“But they seem to know where they are going, the ones who walk away from Omelas.”

The ones who walk away from Omelas.

This was the story of my activist twenties.

The story seemed clear to me, that a society based on suffering, on such cruel exploitation, was corrupt at its foundations. That such happiness, however tempting, was a lie.

Anyone with integrity walked away. 

Refused to be part of the injustice,

refused to live on the basis of such terrible suffering.


The ones who walk away from Omelas go someplace indescribable, unimaginable.

I think Le Guin is saying is that utopia does not exist.

She can’t describe such a place because there is no place of pure happiness.

That the happiness and the suffering of life are inseparable.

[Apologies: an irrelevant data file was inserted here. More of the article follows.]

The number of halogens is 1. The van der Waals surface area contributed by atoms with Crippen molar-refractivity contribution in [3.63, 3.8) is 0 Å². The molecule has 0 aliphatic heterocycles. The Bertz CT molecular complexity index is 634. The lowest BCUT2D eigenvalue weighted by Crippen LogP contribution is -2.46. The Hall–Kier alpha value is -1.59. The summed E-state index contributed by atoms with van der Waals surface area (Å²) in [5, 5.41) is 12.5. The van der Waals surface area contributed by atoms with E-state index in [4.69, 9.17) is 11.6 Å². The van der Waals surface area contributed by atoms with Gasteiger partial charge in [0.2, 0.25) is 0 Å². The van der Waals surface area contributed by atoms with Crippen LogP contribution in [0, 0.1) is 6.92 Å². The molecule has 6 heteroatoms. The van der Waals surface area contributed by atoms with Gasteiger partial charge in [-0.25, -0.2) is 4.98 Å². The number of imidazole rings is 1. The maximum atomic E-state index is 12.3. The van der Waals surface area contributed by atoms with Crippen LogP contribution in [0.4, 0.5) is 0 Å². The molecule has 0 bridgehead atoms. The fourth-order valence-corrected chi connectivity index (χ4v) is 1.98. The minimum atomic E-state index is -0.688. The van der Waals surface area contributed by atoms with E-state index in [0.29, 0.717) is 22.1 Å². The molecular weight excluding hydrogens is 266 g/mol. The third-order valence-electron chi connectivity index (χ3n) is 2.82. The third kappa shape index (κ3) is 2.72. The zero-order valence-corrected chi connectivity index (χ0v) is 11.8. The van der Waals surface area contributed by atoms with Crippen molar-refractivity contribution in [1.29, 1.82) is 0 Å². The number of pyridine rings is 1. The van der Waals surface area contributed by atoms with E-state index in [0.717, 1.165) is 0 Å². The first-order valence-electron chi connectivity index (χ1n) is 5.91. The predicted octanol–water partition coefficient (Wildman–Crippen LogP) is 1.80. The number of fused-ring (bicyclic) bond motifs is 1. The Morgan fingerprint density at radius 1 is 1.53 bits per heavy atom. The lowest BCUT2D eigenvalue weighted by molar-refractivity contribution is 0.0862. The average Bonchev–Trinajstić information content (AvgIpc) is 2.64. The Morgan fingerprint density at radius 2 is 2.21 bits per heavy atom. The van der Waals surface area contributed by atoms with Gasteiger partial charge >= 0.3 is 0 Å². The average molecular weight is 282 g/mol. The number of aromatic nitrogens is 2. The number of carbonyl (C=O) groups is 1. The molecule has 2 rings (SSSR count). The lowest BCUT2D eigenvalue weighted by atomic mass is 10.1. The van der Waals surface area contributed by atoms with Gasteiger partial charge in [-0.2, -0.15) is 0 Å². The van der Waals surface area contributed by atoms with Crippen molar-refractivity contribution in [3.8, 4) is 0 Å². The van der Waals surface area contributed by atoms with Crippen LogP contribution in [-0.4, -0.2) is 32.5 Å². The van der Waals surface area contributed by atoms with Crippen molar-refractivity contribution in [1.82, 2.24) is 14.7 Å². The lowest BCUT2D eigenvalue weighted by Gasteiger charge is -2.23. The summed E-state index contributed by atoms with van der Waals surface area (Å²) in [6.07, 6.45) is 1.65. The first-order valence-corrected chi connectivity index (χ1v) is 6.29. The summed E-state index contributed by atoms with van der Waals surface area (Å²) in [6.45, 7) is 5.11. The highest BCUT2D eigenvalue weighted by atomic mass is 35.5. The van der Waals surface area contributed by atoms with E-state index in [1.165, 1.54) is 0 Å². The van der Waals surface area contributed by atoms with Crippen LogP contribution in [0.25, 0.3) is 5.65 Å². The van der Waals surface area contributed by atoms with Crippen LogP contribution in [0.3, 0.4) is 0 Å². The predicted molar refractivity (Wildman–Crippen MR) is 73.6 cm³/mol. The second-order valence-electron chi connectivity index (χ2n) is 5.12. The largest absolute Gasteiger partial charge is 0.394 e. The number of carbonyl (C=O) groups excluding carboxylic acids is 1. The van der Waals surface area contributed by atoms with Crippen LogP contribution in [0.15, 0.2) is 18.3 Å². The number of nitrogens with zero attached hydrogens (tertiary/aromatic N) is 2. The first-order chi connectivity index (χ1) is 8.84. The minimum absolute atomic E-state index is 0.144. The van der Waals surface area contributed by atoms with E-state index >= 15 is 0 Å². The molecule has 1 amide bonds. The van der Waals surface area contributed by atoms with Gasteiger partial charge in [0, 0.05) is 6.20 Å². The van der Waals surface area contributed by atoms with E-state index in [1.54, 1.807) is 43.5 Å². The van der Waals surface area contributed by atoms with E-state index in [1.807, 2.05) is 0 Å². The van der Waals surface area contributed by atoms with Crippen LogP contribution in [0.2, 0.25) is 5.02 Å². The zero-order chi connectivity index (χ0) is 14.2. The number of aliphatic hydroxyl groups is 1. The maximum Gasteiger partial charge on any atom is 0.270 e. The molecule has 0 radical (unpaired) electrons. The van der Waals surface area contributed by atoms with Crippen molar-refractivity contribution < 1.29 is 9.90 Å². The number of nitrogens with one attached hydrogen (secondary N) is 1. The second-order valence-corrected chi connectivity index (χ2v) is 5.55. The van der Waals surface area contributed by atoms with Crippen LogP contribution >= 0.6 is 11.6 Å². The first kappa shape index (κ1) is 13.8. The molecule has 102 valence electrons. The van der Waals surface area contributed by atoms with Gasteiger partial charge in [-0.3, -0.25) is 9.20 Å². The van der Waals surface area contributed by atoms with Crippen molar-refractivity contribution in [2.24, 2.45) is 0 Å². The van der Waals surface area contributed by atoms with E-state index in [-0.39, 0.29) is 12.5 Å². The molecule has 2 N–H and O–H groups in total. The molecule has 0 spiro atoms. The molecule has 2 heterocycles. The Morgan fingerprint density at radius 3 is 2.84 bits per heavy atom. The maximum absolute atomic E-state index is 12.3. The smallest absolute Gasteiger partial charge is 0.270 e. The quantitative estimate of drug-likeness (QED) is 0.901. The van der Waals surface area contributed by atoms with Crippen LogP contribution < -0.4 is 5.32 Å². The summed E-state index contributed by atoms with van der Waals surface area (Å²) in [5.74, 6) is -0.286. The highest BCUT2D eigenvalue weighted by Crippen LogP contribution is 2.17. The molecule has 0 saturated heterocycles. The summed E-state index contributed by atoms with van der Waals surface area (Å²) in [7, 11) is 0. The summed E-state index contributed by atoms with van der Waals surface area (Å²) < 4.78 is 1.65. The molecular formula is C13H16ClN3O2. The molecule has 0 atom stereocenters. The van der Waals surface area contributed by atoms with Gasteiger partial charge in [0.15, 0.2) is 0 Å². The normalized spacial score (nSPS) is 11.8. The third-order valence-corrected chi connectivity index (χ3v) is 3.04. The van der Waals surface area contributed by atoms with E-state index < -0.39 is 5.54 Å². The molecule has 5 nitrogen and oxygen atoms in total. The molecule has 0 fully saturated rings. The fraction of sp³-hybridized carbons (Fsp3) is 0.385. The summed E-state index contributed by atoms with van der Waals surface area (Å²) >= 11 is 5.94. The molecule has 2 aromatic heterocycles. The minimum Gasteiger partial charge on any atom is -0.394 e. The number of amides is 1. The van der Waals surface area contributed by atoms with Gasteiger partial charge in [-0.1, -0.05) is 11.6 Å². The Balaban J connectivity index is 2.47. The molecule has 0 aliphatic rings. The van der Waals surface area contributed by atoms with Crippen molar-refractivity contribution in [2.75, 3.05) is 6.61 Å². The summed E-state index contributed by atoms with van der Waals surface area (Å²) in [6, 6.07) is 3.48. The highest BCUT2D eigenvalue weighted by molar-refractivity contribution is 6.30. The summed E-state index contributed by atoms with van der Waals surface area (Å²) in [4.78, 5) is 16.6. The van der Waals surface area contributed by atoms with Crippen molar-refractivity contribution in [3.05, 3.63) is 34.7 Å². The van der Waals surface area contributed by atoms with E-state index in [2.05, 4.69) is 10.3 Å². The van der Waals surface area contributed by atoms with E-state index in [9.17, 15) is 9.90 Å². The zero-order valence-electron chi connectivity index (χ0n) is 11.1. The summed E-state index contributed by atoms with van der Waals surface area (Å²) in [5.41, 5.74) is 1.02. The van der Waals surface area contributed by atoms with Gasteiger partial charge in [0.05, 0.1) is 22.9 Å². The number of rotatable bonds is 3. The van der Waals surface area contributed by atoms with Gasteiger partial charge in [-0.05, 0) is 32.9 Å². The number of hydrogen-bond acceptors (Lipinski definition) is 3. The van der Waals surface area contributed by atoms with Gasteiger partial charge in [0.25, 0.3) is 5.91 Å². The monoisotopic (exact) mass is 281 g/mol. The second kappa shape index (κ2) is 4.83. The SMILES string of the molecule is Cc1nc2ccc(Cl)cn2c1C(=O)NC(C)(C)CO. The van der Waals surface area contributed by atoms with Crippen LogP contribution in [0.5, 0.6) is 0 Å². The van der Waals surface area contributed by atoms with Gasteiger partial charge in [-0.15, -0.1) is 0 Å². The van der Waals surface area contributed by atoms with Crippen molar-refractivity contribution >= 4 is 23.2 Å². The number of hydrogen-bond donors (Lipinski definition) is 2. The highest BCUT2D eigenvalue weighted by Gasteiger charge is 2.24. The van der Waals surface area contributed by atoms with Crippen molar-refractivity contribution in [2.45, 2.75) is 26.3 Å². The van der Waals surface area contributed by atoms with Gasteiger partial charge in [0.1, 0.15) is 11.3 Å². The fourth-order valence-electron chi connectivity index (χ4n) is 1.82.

To want only the happiness means the suffering has to go somewhere else.

Distilled in this fable to one small miserable child.

Happiness and suffering are inseparable.

This doesn’t mean that happiness has a dark side.

Just that life, for everyone, includes both.

We all have days of wonder and delight.

And we all have days of terrible sadness.

To try to avoid the suffering is the problem. So we try to live well knowing that pain is lurking near by.

I think this is the individual interpretation.

But this fable is also a political one.

It isn’t really possible to walk away from Omelas.

I tried. I tried pretty hard in my twenties.

I chose a low income, living lightly on the earth lifestyle.